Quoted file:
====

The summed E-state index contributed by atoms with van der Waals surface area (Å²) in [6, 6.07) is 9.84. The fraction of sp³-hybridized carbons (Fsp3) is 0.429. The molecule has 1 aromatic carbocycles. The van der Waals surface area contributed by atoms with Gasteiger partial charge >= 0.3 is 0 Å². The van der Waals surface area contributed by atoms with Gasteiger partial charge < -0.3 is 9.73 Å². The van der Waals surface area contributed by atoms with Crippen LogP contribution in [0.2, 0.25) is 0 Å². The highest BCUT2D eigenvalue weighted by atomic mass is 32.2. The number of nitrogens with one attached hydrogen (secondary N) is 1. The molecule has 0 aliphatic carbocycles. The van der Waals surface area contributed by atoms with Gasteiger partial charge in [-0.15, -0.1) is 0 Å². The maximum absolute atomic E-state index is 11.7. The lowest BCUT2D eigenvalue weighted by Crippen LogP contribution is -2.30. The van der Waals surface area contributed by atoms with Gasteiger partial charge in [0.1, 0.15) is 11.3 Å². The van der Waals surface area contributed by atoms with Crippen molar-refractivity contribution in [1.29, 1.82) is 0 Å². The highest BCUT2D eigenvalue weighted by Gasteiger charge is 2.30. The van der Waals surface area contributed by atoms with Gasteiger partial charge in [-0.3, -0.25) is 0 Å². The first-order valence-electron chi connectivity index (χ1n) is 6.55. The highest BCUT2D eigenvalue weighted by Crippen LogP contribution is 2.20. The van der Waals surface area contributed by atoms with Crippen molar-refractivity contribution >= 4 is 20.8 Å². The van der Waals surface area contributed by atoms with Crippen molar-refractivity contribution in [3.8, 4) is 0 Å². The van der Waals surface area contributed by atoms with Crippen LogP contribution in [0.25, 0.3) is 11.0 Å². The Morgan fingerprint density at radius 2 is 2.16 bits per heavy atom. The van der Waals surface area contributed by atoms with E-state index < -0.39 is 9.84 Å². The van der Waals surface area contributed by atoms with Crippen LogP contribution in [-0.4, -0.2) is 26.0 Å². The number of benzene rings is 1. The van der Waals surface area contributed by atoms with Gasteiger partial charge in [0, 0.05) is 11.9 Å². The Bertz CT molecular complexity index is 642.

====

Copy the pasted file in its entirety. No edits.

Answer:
The summed E-state index contributed by atoms with van der Waals surface area (Å²) in [6, 6.07) is 9.84. The fraction of sp³-hybridized carbons (Fsp3) is 0.429. The molecule has 1 aromatic carbocycles. The van der Waals surface area contributed by atoms with Gasteiger partial charge >= 0.3 is 0 Å². The van der Waals surface area contributed by atoms with Gasteiger partial charge < -0.3 is 9.73 Å². The van der Waals surface area contributed by atoms with Crippen LogP contribution in [0.2, 0.25) is 0 Å². The highest BCUT2D eigenvalue weighted by atomic mass is 32.2. The number of nitrogens with one attached hydrogen (secondary N) is 1. The molecule has 0 aliphatic carbocycles. The van der Waals surface area contributed by atoms with Gasteiger partial charge in [-0.15, -0.1) is 0 Å². The maximum absolute atomic E-state index is 11.7. The lowest BCUT2D eigenvalue weighted by Crippen LogP contribution is -2.30. The van der Waals surface area contributed by atoms with Gasteiger partial charge in [0.1, 0.15) is 11.3 Å². The van der Waals surface area contributed by atoms with Crippen molar-refractivity contribution in [1.29, 1.82) is 0 Å². The highest BCUT2D eigenvalue weighted by Gasteiger charge is 2.30. The van der Waals surface area contributed by atoms with Gasteiger partial charge in [-0.3, -0.25) is 0 Å². The first-order valence-electron chi connectivity index (χ1n) is 6.55. The highest BCUT2D eigenvalue weighted by Crippen LogP contribution is 2.20. The van der Waals surface area contributed by atoms with Crippen molar-refractivity contribution >= 4 is 20.8 Å². The van der Waals surface area contributed by atoms with Crippen molar-refractivity contribution in [3.8, 4) is 0 Å². The van der Waals surface area contributed by atoms with Crippen LogP contribution in [0.25, 0.3) is 11.0 Å². The Morgan fingerprint density at radius 2 is 2.16 bits per heavy atom. The van der Waals surface area contributed by atoms with E-state index < -0.39 is 9.84 Å². The van der Waals surface area contributed by atoms with Crippen LogP contribution in [-0.4, -0.2) is 26.0 Å². The number of benzene rings is 1. The van der Waals surface area contributed by atoms with Gasteiger partial charge in [0, 0.05) is 11.9 Å². The Bertz CT molecular complexity index is 642.